Finding the way back to normal


What used to be normal sure has changed.

We are going to church virtually, watching baseball without fans (but still hearing those fans) and using Google more and more for recipes because we’re cooking every meal at home.

For the past seven years in Ashland, the month of August has included a full-scale Wiffleball tournament that has become a community hit and major fundraiser for Amy For Africa, a mission organization that, by the grace of God, continues its growth in Uganda while building a $560,000 Christian school during this full-blown pandemic.

God has miraculously met monthly construction payments that you wouldn’t even believe, and the AFA Christian Academy is on course to open in January 2021.

Our Wiffleball tournament won’t be played in August. We are still hoping for better coronavirus conditions in September or October, but nobody is holding their breath.

Playing a game of Wiffleball would be easy enough to social distance, but when you have 40 teams of four players, that’s bringing a lot of people to our well-manicured fields that are at least loosely designed after Fenway Park and Camden Yard.

Fans of these teams circle the field and watch games being played for hours in good community fun. Awareness – and donations – have come to AFA which, full disclosure, is close to my heart. It’s been an event that brings everybody together for some fun and a great cause.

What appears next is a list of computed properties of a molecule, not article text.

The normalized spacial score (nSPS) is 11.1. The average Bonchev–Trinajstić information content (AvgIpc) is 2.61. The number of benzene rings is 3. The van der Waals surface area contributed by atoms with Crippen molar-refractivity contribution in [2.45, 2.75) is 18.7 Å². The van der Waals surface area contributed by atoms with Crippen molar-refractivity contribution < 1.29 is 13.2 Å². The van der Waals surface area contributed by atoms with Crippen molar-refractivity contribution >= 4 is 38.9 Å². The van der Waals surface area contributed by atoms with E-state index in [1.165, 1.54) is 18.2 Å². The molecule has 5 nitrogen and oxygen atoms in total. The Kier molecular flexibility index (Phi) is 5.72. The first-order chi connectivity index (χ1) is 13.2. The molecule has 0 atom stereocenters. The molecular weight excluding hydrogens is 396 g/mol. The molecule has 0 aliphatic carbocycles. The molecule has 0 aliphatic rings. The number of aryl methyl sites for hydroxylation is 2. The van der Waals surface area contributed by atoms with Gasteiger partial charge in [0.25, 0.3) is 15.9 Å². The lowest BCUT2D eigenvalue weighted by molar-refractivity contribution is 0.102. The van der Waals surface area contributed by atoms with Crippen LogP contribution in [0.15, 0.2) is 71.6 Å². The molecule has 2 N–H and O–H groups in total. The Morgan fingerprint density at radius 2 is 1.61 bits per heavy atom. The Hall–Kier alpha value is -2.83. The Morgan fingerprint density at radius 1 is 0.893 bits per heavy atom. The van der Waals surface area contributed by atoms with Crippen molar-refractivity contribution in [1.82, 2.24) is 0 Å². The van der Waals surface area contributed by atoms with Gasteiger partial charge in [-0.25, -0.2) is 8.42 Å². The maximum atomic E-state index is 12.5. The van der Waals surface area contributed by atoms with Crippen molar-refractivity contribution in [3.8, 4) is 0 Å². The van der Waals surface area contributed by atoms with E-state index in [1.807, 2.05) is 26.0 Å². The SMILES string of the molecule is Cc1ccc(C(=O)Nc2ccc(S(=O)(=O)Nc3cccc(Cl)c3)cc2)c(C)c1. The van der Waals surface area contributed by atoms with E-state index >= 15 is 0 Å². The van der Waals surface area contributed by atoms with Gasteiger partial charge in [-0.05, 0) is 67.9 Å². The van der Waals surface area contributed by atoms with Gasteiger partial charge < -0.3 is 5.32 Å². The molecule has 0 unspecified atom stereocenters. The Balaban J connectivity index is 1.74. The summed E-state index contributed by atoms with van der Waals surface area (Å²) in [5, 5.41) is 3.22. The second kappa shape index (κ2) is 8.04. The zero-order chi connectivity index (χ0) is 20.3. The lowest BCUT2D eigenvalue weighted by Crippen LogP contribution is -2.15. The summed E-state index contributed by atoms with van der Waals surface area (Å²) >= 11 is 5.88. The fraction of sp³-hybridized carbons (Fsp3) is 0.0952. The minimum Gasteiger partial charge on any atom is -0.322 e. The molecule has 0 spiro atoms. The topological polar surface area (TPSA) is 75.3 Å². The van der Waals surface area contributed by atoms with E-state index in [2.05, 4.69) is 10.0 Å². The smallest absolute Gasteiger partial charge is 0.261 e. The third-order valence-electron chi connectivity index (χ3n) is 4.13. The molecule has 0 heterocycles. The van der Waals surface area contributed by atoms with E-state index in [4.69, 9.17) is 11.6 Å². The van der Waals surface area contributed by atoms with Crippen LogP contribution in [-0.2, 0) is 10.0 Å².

Teams are formed with fun names and, while nobody takes themselves too seriously, they do play to win. The champions get a trophy that they proudly hoist into the air as photographs are taken.

This is just one more thing we’re going to miss this summer. It’s become an exhausting list.

It was our original intent in 2013 for the tournament to bring awareness to Amy For Africa, but it became much larger through the years, a true community event, and is the organization’s longest running event. We’re not giving up on playing it in 2020 but it will have to be different, which means not normal.

Yet it’s important to get back to some form of normalcy, like hearing the crack of plastic meeting plastic in Wiffleball. Maybe we can figure it out.

After all, there is no sweeter sound on a hot summer day.

MARK MAYNARD is managing editor of Kentucky Today. Reach him at


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